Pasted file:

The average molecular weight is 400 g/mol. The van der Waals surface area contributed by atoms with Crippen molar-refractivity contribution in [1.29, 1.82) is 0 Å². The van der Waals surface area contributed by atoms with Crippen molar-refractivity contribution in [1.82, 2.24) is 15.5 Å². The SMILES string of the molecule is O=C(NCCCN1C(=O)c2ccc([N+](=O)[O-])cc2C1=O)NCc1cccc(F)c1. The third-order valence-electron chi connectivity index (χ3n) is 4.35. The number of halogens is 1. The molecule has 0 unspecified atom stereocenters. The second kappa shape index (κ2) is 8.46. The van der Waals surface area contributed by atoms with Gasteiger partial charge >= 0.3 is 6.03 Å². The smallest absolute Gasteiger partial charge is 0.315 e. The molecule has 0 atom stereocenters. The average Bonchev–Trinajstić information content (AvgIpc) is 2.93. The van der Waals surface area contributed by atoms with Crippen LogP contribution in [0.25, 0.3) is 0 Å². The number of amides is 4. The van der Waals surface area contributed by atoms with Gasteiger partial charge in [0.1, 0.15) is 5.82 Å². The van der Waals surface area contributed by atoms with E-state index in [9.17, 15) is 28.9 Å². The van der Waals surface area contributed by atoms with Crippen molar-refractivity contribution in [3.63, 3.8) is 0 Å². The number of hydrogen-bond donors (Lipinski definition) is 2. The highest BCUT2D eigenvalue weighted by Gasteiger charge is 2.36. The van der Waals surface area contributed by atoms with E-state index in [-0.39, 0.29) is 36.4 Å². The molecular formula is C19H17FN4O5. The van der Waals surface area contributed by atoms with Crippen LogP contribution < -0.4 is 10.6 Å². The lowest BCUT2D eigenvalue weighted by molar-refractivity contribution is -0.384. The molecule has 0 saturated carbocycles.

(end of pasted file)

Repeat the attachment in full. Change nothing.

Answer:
The average molecular weight is 400 g/mol. The van der Waals surface area contributed by atoms with Crippen molar-refractivity contribution in [1.29, 1.82) is 0 Å². The van der Waals surface area contributed by atoms with Crippen molar-refractivity contribution in [1.82, 2.24) is 15.5 Å². The SMILES string of the molecule is O=C(NCCCN1C(=O)c2ccc([N+](=O)[O-])cc2C1=O)NCc1cccc(F)c1. The third-order valence-electron chi connectivity index (χ3n) is 4.35. The number of halogens is 1. The molecule has 0 unspecified atom stereocenters. The second kappa shape index (κ2) is 8.46. The van der Waals surface area contributed by atoms with Gasteiger partial charge >= 0.3 is 6.03 Å². The smallest absolute Gasteiger partial charge is 0.315 e. The molecule has 0 atom stereocenters. The average Bonchev–Trinajstić information content (AvgIpc) is 2.93. The van der Waals surface area contributed by atoms with Crippen LogP contribution in [0.25, 0.3) is 0 Å². The number of amides is 4. The van der Waals surface area contributed by atoms with Gasteiger partial charge in [0.1, 0.15) is 5.82 Å². The van der Waals surface area contributed by atoms with E-state index in [9.17, 15) is 28.9 Å². The van der Waals surface area contributed by atoms with Crippen molar-refractivity contribution in [3.63, 3.8) is 0 Å². The number of hydrogen-bond donors (Lipinski definition) is 2. The highest BCUT2D eigenvalue weighted by Gasteiger charge is 2.36. The van der Waals surface area contributed by atoms with E-state index in [-0.39, 0.29) is 36.4 Å². The molecular formula is C19H17FN4O5. The van der Waals surface area contributed by atoms with Crippen LogP contribution < -0.4 is 10.6 Å². The lowest BCUT2D eigenvalue weighted by molar-refractivity contribution is -0.384. The molecule has 0 saturated carbocycles.